NORTH TOPSAIL BEACH – A group of property owners here hoping to salvage a proposed 50-year federal beachfront project North Topsail officials turned down last year because of funding issues wants out of the town’s limits.
But when it boils down to details of how and what it would take for those with properties in the southern section of the town to de-annex from North Topsail Beach and become part of neighboring Surf City, the likelihood of it actually happening doesn’t appear favorable to those pushing to get out.
Emotions ran high at a Friday, March 11, special meeting called by the North Topsail Beach Board of Aldermen on behalf of Rep. Phil Shepard, R-Onslow, who had asked to hold a meeting about the queries he’d been getting from the property owners.
Shepard told the standing-room-only crowd packed in the board’s chambers Friday that he was not taking a side but rather was there to explain the legal process of de-annexation and annexation.
Property owner George Fieser was first up at the podium to explain why he supports the annexation of the “Phase 5” area, a reference to the breakdown of North Topsail Beach’s beachfront for nourishment and dune projects.
Phase 5 is the southernmost 4½ miles of town and is not included in Coastal Barrier Resources System, or CBRS, a federal designation that prohibits government funding such as Federal Emergency Management Agency money for properties within the system.
“We’re just a different community in that phase than other parts of the town,” Fieser said. “We have the opportunity for the next 50 years and we didn’t take that. It’s not just me, but it’s the state of North Carolina that benefits.”
North Topsail’s elected officials last year backed away from a proposed joint project with Surf City and the U.S. Army Corps of Engineers that would secure routine nourishment of phase 5’s beachfront for 50 years.
After months of meetings, the town board concluded that, while they supported the project, the town simply could not fund its more than $33 million of the project’s cost.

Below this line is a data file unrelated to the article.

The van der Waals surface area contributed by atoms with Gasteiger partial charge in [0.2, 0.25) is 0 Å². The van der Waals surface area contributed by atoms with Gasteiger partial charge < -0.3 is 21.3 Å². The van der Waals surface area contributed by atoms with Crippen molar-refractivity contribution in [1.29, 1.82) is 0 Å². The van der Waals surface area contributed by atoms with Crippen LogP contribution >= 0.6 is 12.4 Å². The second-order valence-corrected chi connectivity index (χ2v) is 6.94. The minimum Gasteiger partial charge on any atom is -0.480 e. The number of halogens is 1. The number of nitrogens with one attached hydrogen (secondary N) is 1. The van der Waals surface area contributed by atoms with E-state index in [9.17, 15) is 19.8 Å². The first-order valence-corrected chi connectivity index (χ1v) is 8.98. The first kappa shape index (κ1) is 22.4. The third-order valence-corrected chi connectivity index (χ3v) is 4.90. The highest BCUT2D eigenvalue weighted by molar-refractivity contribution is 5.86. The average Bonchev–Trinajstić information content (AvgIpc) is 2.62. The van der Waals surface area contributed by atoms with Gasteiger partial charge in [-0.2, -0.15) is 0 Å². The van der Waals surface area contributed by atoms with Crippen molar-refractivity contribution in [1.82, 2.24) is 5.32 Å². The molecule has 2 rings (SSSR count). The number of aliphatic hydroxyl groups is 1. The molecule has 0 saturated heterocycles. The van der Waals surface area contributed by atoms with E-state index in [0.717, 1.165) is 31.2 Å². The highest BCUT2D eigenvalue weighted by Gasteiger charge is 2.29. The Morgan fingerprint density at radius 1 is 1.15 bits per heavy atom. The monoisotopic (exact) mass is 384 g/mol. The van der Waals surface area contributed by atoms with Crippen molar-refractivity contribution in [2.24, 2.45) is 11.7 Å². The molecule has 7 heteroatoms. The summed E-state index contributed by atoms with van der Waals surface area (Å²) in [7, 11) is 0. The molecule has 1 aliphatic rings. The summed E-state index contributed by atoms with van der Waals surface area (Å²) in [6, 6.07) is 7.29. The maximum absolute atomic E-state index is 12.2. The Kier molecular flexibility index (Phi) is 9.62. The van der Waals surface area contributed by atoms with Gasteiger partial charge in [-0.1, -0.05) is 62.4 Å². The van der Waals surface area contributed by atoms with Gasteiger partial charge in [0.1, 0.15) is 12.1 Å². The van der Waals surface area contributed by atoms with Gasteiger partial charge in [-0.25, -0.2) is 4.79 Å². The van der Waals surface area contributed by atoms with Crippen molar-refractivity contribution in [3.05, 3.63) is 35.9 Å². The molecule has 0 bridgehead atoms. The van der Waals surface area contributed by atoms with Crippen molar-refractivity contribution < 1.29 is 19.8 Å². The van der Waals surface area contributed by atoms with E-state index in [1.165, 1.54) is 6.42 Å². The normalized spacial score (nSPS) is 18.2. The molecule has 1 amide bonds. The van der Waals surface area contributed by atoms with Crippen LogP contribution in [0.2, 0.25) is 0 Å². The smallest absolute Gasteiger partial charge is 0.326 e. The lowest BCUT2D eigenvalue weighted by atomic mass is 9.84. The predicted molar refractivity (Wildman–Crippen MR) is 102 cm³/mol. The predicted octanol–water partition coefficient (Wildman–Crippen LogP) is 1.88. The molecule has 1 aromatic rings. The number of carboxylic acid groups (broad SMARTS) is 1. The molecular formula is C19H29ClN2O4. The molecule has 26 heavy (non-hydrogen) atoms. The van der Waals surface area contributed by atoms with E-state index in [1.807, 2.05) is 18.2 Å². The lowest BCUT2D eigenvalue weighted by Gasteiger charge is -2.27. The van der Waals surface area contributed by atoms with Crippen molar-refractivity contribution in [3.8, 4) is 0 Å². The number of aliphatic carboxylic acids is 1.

The town still has another $14 million or so to pay off the U.S. Department of Agriculture loan it took out to cover the cost of a beach project in phase 5. The N.C. Local Government Commission would not permit the town to go into further debt.
Aldermen could not legally raise property taxes by the amount it would take to cover the joint project, the projected cost of which had grown exponentially from when it was first placed on the table by the Corps years ago.
North Topsail Beach aldermen last year discussed asking the North Carolina General Assembly to vote to approve the town raising the occupancy tax to generate additional revenue, a proposition that didn’t go far because of the powerful tourism lobby.
“There was not one board member that was against the project,” North Topsail Mayor Joann McDermon said. “It was, when it got down to the money and how it would affect all of the taxpayers town-wide,” not something the town could afford.
According to town officials, pro-annexation supporters are primarily property owners within one particular neighborhood, Village of Stump Sound, an area that consists largely of vacation rental homes along the beach and sound.
Shepard and a representative for North Carolina House Speaker Tim Moore explained Friday that 100% of registered voters — meaning those who claim their homes in North Topsail Beach as their primary residence — in Phase 5 would have to vote in favor of annexation into Surf City.
“That’s an onerous thing to get 100 percent of the people,” to vote in favor of annexation, said Village of Stump Sound property owner Reed Abernathy.